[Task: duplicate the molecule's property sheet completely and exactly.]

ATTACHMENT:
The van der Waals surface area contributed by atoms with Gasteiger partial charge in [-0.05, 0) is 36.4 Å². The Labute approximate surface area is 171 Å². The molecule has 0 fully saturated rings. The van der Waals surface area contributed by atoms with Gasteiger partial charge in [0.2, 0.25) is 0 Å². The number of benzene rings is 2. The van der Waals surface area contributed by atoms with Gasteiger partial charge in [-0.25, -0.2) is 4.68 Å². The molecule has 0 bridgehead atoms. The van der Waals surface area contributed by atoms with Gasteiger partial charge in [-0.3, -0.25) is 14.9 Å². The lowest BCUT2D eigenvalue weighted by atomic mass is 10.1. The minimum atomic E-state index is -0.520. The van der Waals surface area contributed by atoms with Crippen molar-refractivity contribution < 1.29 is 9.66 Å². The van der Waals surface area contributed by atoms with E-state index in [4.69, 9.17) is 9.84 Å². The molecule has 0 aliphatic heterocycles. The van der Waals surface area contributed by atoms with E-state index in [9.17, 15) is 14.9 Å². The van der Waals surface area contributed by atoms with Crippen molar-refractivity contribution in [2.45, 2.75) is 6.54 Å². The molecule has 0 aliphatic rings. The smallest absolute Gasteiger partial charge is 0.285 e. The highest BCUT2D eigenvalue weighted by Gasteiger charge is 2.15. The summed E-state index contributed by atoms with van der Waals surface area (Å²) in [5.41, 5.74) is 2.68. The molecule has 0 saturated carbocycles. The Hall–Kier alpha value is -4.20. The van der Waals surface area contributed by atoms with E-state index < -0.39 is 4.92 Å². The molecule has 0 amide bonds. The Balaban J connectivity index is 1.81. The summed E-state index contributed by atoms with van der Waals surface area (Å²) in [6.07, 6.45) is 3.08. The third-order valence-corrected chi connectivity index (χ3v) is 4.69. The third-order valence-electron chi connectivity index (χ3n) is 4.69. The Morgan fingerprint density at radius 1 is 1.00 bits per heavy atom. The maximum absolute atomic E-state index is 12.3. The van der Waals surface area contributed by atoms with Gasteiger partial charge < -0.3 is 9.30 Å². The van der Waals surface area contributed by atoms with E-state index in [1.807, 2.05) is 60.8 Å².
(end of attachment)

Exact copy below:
The van der Waals surface area contributed by atoms with Gasteiger partial charge in [-0.05, 0) is 36.4 Å². The Labute approximate surface area is 171 Å². The molecule has 0 fully saturated rings. The van der Waals surface area contributed by atoms with Gasteiger partial charge in [0.2, 0.25) is 0 Å². The number of benzene rings is 2. The van der Waals surface area contributed by atoms with Gasteiger partial charge in [-0.25, -0.2) is 4.68 Å². The molecule has 0 bridgehead atoms. The van der Waals surface area contributed by atoms with Gasteiger partial charge in [-0.3, -0.25) is 14.9 Å². The lowest BCUT2D eigenvalue weighted by atomic mass is 10.1. The minimum atomic E-state index is -0.520. The van der Waals surface area contributed by atoms with Crippen molar-refractivity contribution < 1.29 is 9.66 Å². The van der Waals surface area contributed by atoms with E-state index in [4.69, 9.17) is 9.84 Å². The molecule has 0 aliphatic heterocycles. The van der Waals surface area contributed by atoms with E-state index in [9.17, 15) is 14.9 Å². The van der Waals surface area contributed by atoms with Crippen molar-refractivity contribution in [2.45, 2.75) is 6.54 Å². The molecule has 0 aliphatic rings. The smallest absolute Gasteiger partial charge is 0.285 e. The highest BCUT2D eigenvalue weighted by Gasteiger charge is 2.15. The summed E-state index contributed by atoms with van der Waals surface area (Å²) in [5.41, 5.74) is 2.68. The molecule has 0 saturated carbocycles. The Hall–Kier alpha value is -4.20. The van der Waals surface area contributed by atoms with E-state index < -0.39 is 4.92 Å². The molecule has 0 amide bonds. The Balaban J connectivity index is 1.81. The summed E-state index contributed by atoms with van der Waals surface area (Å²) in [6.07, 6.45) is 3.08. The third-order valence-corrected chi connectivity index (χ3v) is 4.69. The third-order valence-electron chi connectivity index (χ3n) is 4.69. The Morgan fingerprint density at radius 1 is 1.00 bits per heavy atom. The maximum absolute atomic E-state index is 12.3. The van der Waals surface area contributed by atoms with Gasteiger partial charge < -0.3 is 9.30 Å². The van der Waals surface area contributed by atoms with E-state index in [1.807, 2.05) is 60.8 Å².